Earlier this week, Town & Country posted a list on its website of the nation’s top single-sex private high schools, naming Dallas’ Hockaday and St. Mark’s as the best girls’ and boys’ schools, respectively.
Staying true to its brand, T&C sandwiched this online article between a post about the “decent deal” Jordan Spieth got on his new $7.1 million mansion and a pro golf name generator (I got Torrington North Branford, thank you very much). So the credibility of this list is questionable even before clicking on the post.
And in fact, in the article, T&C explains that its list was compiled by simply extracting the single-sex schools from an inclusive list of the nation’s 100 best private high schools, a list created by a company called Niche.
Neither Hockaday nor St. Marks ranked in the top 15 on Niche’s larger list. But that’s neither here nor there, because Niche, well, I don’t quite know what to make of Niche.
The company’s website says it is “one of the largest content startups in the country” that is “obsessed with providing students, families, and professionals with best-in-class content and deep insight…”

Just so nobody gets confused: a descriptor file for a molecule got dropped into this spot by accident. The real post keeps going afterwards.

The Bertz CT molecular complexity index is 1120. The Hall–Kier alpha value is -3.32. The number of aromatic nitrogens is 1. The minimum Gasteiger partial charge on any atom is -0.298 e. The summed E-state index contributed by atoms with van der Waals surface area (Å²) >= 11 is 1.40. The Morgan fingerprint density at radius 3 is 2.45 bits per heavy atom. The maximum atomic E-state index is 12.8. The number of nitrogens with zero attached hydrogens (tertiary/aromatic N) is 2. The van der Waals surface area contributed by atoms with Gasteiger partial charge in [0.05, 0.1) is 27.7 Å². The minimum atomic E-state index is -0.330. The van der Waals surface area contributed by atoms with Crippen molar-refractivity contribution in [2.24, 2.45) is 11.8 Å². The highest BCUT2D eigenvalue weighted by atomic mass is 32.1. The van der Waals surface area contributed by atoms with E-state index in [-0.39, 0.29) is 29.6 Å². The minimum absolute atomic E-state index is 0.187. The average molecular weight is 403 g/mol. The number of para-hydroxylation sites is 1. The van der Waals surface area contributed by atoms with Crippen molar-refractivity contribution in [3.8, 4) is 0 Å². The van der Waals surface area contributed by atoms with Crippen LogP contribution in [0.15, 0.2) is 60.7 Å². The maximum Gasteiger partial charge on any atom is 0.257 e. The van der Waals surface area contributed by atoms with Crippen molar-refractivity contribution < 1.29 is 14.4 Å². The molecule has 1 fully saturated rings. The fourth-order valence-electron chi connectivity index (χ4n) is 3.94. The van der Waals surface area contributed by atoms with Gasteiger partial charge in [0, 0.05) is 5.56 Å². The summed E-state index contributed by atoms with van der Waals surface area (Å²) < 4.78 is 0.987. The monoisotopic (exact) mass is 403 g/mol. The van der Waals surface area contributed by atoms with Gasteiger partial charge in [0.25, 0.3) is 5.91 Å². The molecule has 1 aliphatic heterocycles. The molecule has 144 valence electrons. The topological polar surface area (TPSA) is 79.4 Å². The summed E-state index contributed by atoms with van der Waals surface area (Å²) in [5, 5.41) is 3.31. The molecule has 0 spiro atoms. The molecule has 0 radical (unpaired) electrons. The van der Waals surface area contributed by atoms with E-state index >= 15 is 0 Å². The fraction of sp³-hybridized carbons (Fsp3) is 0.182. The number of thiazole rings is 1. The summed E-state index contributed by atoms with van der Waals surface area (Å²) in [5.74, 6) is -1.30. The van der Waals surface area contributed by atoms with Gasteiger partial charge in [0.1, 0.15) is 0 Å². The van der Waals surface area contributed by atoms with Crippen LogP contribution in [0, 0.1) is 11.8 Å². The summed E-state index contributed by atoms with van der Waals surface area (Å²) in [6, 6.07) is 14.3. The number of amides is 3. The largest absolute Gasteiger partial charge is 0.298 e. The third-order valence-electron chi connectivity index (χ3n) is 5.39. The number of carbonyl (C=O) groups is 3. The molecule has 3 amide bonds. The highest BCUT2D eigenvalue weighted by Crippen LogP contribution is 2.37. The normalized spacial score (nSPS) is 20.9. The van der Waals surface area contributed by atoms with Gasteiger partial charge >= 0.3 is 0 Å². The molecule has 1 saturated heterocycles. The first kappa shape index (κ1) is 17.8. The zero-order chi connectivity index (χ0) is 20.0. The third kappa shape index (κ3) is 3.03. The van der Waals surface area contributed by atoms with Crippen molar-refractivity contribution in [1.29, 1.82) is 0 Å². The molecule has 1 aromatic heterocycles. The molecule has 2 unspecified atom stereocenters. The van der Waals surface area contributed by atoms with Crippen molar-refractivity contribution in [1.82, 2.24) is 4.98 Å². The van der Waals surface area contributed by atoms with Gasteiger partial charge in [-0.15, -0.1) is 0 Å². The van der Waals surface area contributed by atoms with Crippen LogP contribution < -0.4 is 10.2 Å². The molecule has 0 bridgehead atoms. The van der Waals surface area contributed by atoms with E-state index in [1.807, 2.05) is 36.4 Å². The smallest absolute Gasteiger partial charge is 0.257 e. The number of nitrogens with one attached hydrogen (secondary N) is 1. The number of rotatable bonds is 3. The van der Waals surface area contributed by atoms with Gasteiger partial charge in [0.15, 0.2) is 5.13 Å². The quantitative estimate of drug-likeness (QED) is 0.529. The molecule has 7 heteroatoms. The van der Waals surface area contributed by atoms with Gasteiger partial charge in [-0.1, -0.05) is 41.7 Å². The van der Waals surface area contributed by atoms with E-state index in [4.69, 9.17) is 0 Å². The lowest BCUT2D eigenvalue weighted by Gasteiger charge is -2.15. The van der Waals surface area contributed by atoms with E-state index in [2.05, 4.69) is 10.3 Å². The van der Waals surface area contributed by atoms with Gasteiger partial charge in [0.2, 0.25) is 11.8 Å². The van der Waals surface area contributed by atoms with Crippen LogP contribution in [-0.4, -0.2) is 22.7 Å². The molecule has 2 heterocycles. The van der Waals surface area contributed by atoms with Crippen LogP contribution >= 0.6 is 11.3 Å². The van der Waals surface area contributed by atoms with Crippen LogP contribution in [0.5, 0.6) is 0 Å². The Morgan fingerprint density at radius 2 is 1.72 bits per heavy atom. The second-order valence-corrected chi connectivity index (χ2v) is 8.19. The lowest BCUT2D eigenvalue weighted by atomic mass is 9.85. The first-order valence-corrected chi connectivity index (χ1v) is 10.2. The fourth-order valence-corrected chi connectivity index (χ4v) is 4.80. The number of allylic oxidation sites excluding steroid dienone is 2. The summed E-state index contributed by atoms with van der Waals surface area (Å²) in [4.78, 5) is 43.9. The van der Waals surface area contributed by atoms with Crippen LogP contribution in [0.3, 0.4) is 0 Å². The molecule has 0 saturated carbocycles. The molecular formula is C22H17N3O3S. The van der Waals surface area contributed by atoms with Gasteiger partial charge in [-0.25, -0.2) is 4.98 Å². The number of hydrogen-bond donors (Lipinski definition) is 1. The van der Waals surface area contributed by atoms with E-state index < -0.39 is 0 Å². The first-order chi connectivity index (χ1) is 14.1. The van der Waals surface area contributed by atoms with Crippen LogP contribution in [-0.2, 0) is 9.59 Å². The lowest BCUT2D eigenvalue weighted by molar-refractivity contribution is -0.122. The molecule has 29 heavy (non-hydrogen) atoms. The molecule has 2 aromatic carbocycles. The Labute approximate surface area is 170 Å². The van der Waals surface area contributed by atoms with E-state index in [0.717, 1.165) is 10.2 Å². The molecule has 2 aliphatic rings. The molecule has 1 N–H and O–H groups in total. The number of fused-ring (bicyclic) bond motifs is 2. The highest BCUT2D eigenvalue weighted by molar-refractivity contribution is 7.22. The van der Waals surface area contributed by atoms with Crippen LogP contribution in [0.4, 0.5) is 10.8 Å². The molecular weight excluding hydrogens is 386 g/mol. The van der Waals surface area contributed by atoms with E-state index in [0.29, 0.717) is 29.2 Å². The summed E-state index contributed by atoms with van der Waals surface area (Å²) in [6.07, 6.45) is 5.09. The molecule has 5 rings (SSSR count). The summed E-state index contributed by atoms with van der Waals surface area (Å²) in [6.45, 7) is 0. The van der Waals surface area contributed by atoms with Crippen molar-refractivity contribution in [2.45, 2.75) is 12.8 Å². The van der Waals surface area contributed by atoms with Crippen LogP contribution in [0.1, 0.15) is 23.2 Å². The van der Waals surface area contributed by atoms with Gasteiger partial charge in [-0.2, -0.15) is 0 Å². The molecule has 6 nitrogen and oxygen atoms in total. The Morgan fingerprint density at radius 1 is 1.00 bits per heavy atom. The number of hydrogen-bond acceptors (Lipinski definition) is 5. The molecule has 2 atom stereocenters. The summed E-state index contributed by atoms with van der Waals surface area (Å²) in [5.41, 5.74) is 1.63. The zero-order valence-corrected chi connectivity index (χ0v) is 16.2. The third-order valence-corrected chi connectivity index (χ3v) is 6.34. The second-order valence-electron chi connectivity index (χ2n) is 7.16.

Now, really, this is such a coincidence, because just the other day I was telling my girlfriends that I really needed to get my hands on some content and insight, preferably deep insight, and now I know exactly where to find it.
But let’s get back to the schools. On its “methodology” page, Niche breaks down the factors used to grade a school, most of which are “self-reported by Niche users.” From what I can tell, only 25 percent of a school’s score is calculated using quantitative data. You know, numbers and facts.
Niche writes, “Our rankings are different, and for good reason. We believe that the quality of a school or district should be measured, at least in part, by the parents and students who actually go there.”
Basically, one of the major factors Niche employs is user reviews, kind of like Yelp. Except instead of grading taquerias, parents—people who are paying an annual tuition equivalent to the price of a Tesla Model 3, give or take $10k—are reviewing their children’s school. What’s more, Niche only requires seven surveys to come up with a score on a school’s overall experience.
My question: of these seven or so parents, how many are going to provide a poor review of an institution they are so heavily invested in?
U.S. News & World Report, on the other hand, relies on peer reviews among other data to calculate its annual list of best colleges.
All of this to say, Niche’s system and T&C’s subsequent treatment are sketchy. If you are deciding on private schools, take a closer look at how companies like Niche come up with these lists. And if you are a Hockaday or St. Mark’s parent, think for a minute before proudly posting the T&C link on Facebook.
But maybe I’m looking at this methodology all wrong. I don’t know. I didn’t go to any of the schools on the list.